By what process do EU directives become national law?
Do they get encoded via the normal primary legislation process of a raising a Bill, debating it and then passing an Act?
Politics Stack Exchange is a question and answer site for people interested in governments, policies, and political processes. It only takes a minute to sign up.Sign up to join this community
Just to address what may just be strange wording, an EU directive does not become UK national law, an EU directive says "we've agreed that doing X is necessary as a bloc, so all countries need to have figured out some way to implement X by time Y". Obstructionist countries may be taken to the ECJ.
An EU directive does not become UK law, it is a call for the UK to make a law, which goes through the normal law-making process of the UK. For instance, the UK legislation Water Resources Act was used to address the EU directive Drinking Water Directive
While EU Directives can be implemented by an Act of Parliament (as mentioned in Gramatik's answer), the European Communities Act 1972 (as amended) also grants the government the power to implement Directives via statutory instrument.
From Parliament's website:
The European Communities Act 1972 (ECA)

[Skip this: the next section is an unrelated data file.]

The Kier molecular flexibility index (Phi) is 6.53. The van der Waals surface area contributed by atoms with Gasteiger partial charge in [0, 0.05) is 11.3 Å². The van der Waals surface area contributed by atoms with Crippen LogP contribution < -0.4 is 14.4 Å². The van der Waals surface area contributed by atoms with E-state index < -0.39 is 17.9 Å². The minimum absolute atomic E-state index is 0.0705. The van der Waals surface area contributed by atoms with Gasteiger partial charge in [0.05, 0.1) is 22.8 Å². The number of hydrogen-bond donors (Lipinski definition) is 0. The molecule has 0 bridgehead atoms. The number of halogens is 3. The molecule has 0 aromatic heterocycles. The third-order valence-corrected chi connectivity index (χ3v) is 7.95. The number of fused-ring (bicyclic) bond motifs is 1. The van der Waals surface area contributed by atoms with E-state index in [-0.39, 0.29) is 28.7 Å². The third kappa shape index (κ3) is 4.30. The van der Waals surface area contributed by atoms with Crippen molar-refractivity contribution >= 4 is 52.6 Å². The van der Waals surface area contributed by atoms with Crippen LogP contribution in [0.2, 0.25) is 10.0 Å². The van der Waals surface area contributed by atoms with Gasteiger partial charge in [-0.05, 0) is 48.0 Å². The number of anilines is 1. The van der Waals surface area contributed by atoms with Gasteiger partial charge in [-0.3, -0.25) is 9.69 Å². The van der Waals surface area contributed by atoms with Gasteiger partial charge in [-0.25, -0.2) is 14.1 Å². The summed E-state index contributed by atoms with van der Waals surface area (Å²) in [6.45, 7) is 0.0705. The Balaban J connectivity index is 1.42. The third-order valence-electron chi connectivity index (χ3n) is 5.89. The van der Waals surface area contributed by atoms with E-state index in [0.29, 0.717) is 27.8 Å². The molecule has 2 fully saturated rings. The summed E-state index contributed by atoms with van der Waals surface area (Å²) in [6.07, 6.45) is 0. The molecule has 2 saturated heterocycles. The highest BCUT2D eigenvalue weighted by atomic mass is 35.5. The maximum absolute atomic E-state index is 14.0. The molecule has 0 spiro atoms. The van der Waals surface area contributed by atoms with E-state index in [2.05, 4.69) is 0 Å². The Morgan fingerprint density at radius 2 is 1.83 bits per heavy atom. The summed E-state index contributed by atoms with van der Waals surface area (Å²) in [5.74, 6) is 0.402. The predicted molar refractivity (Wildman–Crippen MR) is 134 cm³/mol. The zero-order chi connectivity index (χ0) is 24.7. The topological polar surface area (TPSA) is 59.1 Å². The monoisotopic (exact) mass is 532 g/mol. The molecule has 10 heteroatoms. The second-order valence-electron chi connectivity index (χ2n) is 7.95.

Section 2(2) of the European Communities Act 1972 (ECA) provides a power for subordinate legislation to be made where the EU Treaties require Member States to make provisions in their domestic law, such as for the implementation of EU directives. It also provides that other powers to adopt subordinate legislation in other Acts are interpreted as enabling them to be used to implement EU law.
Secondary legislation to implement EU law
Most EU directives and a small number of EU regulations and decisions are implemented in the UK by SI [statutory instrument] under the authority of the ECA - the majority - or another enabling Act.
Primary legislation to implement EU law
Some EU directives are implemented by primary legislation (Act of Parliament).
Regarding statutory instruments, the House of Commons briefing paper on the subject mentions that:
The vast majority of EU-related SIs (estimated at 90%) are laid subject to the negative procedure. This means they automatically become law without debate unless there is an objection from either House.
Specifically, each House has 40 days to annul any SI presented under this procedure, and the SI (and hence any EU Directive it implements) can come into force before the 40 days expires.
However, as Wikipedia mentions, objections to any SI presented under the negative procedure are rare:
Any member of either House can put down a motion that an instrument should be annulled, although in the Commons, unless the motion is signed by a large number of Members, or is moved by the official Opposition, it is unlikely to be debated, and in the Lords such a motion is seldom actually voted upon.
The last occasion on which a statutory instrument was annulled was on 22 February 2000 [...] The last time the House of Commons annulled a statutory instrument was in 1979